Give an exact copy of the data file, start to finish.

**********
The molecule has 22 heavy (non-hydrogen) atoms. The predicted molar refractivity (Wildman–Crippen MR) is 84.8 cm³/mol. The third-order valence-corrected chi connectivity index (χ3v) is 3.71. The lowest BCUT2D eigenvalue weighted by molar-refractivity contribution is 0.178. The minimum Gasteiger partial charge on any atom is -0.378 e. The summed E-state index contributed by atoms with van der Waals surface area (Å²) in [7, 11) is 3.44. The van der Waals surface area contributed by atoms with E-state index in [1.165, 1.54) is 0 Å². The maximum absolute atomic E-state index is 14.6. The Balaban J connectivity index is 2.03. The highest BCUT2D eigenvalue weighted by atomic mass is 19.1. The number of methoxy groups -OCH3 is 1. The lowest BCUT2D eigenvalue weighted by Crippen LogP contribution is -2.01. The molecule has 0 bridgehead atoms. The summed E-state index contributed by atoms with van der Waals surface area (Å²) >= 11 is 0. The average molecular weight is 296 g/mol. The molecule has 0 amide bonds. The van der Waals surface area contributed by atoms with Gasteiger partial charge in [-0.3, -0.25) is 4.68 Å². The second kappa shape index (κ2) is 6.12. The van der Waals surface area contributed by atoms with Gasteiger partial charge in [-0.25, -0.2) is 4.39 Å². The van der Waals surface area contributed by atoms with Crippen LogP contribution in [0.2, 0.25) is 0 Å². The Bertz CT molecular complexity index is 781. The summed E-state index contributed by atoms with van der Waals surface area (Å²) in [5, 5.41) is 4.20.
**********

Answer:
The molecule has 22 heavy (non-hydrogen) atoms. The predicted molar refractivity (Wildman–Crippen MR) is 84.8 cm³/mol. The third-order valence-corrected chi connectivity index (χ3v) is 3.71. The lowest BCUT2D eigenvalue weighted by molar-refractivity contribution is 0.178. The minimum Gasteiger partial charge on any atom is -0.378 e. The summed E-state index contributed by atoms with van der Waals surface area (Å²) in [7, 11) is 3.44. The van der Waals surface area contributed by atoms with E-state index in [1.165, 1.54) is 0 Å². The maximum absolute atomic E-state index is 14.6. The Balaban J connectivity index is 2.03. The highest BCUT2D eigenvalue weighted by atomic mass is 19.1. The number of methoxy groups -OCH3 is 1. The lowest BCUT2D eigenvalue weighted by Crippen LogP contribution is -2.01. The molecule has 0 bridgehead atoms. The summed E-state index contributed by atoms with van der Waals surface area (Å²) >= 11 is 0. The average molecular weight is 296 g/mol. The molecule has 0 amide bonds. The van der Waals surface area contributed by atoms with Gasteiger partial charge in [-0.3, -0.25) is 4.68 Å². The second kappa shape index (κ2) is 6.12. The van der Waals surface area contributed by atoms with Gasteiger partial charge in [-0.25, -0.2) is 4.39 Å². The van der Waals surface area contributed by atoms with Crippen LogP contribution in [0.2, 0.25) is 0 Å². The Bertz CT molecular complexity index is 781. The summed E-state index contributed by atoms with van der Waals surface area (Å²) in [5, 5.41) is 4.20.